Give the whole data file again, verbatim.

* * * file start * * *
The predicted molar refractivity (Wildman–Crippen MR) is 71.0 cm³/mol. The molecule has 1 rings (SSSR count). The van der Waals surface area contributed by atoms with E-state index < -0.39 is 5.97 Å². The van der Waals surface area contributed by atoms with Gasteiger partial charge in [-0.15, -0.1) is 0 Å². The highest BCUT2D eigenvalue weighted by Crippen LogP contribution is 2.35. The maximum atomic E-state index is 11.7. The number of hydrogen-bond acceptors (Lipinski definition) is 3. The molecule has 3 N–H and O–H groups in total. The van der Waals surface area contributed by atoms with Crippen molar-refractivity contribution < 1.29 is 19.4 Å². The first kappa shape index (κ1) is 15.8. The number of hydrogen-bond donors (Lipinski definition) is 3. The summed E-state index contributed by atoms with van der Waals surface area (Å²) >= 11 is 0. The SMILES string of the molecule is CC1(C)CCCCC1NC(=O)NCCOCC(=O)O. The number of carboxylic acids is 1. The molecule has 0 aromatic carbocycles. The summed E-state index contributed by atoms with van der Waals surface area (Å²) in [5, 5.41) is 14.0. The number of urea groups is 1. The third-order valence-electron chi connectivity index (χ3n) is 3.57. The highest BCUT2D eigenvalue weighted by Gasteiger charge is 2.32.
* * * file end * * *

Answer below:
The predicted molar refractivity (Wildman–Crippen MR) is 71.0 cm³/mol. The molecule has 1 rings (SSSR count). The van der Waals surface area contributed by atoms with E-state index < -0.39 is 5.97 Å². The van der Waals surface area contributed by atoms with Gasteiger partial charge in [-0.15, -0.1) is 0 Å². The highest BCUT2D eigenvalue weighted by Crippen LogP contribution is 2.35. The maximum atomic E-state index is 11.7. The number of hydrogen-bond acceptors (Lipinski definition) is 3. The molecule has 3 N–H and O–H groups in total. The van der Waals surface area contributed by atoms with Crippen molar-refractivity contribution < 1.29 is 19.4 Å². The first kappa shape index (κ1) is 15.8. The number of hydrogen-bond donors (Lipinski definition) is 3. The summed E-state index contributed by atoms with van der Waals surface area (Å²) >= 11 is 0. The SMILES string of the molecule is CC1(C)CCCCC1NC(=O)NCCOCC(=O)O. The number of carboxylic acids is 1. The molecule has 0 aromatic carbocycles. The summed E-state index contributed by atoms with van der Waals surface area (Å²) in [5, 5.41) is 14.0. The number of urea groups is 1. The third-order valence-electron chi connectivity index (χ3n) is 3.57. The highest BCUT2D eigenvalue weighted by Gasteiger charge is 2.32.